Possible Cause: Over drying of product before smoke is started.

 

Solution:
Casings should only be dried until tacky to the touch before smoke is started.

 

Problem: Product streaking


Possible Cause: Under drying of product before smoke is started

 

Solution:
Product not being dried properly will cause drops of water to run down product causing streaking.

 

Problem: Casing Tough


Possible Cause: Too little humidity in last cycle

 

Solution:
After casing is dried in the first cycle, product should next be smoked to desired color. High humidity of at least 50% should be used in the cooking cycle.

 

Problem: Casing small in size


Possible Cause: Dehydrated casing

 

Solution:
1.)Check flat width against allowable flat width in the size being used.
2.)Casing may have dried, open caddy and store in cooler at least 24 hours.


Fibrous Casings

Problem: Casing splitting


Possible Cause:
1.)Over stuffing
2.)Too dry during entire cook cycle
3.)Burns or nicks
4.)Poor quality meat

 

Solutions:
1.)Measure stuffed circumference and make sure it matches the circumference recommended for casing.
2.)Casings should be dried until sweat is out, then smoked - If smoked and finished in higher humidity of at least 50%.
3.)Soak casings in 90 to 100 degree's F water for 20 minutes to 30 minutes. Make sure water gets inside the casing.
4.)Burns or nicks can be on the stuffing horn, clipper, stuffing table or racks in smokehouse.
5.)Meat with high loads of bacteria will gas and burst the casing during cooking.

 

Problem: Casing seperating from meat


Possible Cause:
1.)Casings are not being soaked properly.
2.)Very high humidity is present during the first cycle.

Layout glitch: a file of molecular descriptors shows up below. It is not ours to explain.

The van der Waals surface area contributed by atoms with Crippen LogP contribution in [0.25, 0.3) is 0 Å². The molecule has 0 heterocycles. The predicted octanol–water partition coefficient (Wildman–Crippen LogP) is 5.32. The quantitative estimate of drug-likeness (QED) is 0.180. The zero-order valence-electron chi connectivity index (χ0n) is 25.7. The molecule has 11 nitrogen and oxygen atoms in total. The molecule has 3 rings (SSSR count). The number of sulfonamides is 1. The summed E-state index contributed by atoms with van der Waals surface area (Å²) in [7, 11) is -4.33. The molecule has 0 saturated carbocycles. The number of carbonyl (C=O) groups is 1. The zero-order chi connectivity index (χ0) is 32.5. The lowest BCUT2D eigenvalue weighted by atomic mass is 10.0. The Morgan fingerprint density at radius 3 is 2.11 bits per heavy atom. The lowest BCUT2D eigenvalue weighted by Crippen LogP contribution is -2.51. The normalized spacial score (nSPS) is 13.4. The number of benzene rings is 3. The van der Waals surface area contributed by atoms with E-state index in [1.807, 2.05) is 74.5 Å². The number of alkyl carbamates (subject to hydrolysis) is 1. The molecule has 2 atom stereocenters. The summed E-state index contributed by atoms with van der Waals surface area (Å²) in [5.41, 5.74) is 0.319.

3.)Clip is slipping
4.)Under stuffing.
5.)Need protein coated casing

 

Solutions:
1.)Soak in 80 to 90 degree F water for 20 to 30 minutes, make sure water gets inside.
2.)Very high humidity and no drying in the first cycle can cause early casing release.
3.)Check Clip tightness on casings.
4.)Stuff casing to recommended stuffing circumference.
5.)For many semi-dry products it is recommended that a casing with an inside protein coat be used.

 

Problem: Muddy Color


Possible Cause:Humidity is too high during entire smoke cycle

 

Solution:
Smoke should be started when product is tacky to the touch. Product should be smoked at approximately 25 percent to 30 percent relative humidity, then finish product with at least 50 percent humidity.

 

Problem: Wrinkling


Possible Cause:
1.)Under stuffing
2.)Improper cooling
3.)Clip slipping

 

Solution:
1.)Measure stuffed circumference and make sure stuffed circumference matches that recommended to casing.
2.)Product is probably cooling to fast. Shower the product and then hold it at room temperature for 30 to 60 minutes before placing in cooler.
3.)Check to see if clips have moved up on casing during cooking.

 

Problem: Casing will not peel


Possible cause:
1.)Product is too dry during entire cook cycle
2.)Product is not showering or cooling properly
3.)Need easy-peel casing

 

Solution:
1.)Dry to set casing and smoke, then finish with at least 50 percent relative humidity.
2.)Ensure a showering step is being taken.
3.)A coating can be added to the inside of the casing to increase "peelability".

 

Problem: Product does not stuff in to the diameter from end to end


Possible cause:Not soaked porperly

 

Solution:
Soak in 80°F to 90°F water for 20 to 30 minutes, make sure water gets inside

 

Problem: Streaking


Possible Cause:Humidity is too high before and during smoking

 

Solution:
If product is not dry and moisture droplets are running down the product, the smoke will be washed off by the running droplets of water

 

Problem: Pear or water drop shape


Possible cause:
1.)Product is not soaking properly
2.)Under stuffing
3.)Clip is slipping
4.)Too much weight to hang

 

Solution:
1.)Soak in 80°F to 90°F water for 20 to 30 minutes, make sure water gets inside.
2.)Stuff casing to recommended stuffing circumference.
3.)Check tightness of clips.
4.)On larger diameter casings, very long casings may contain too much weight for the casing walls to withstand.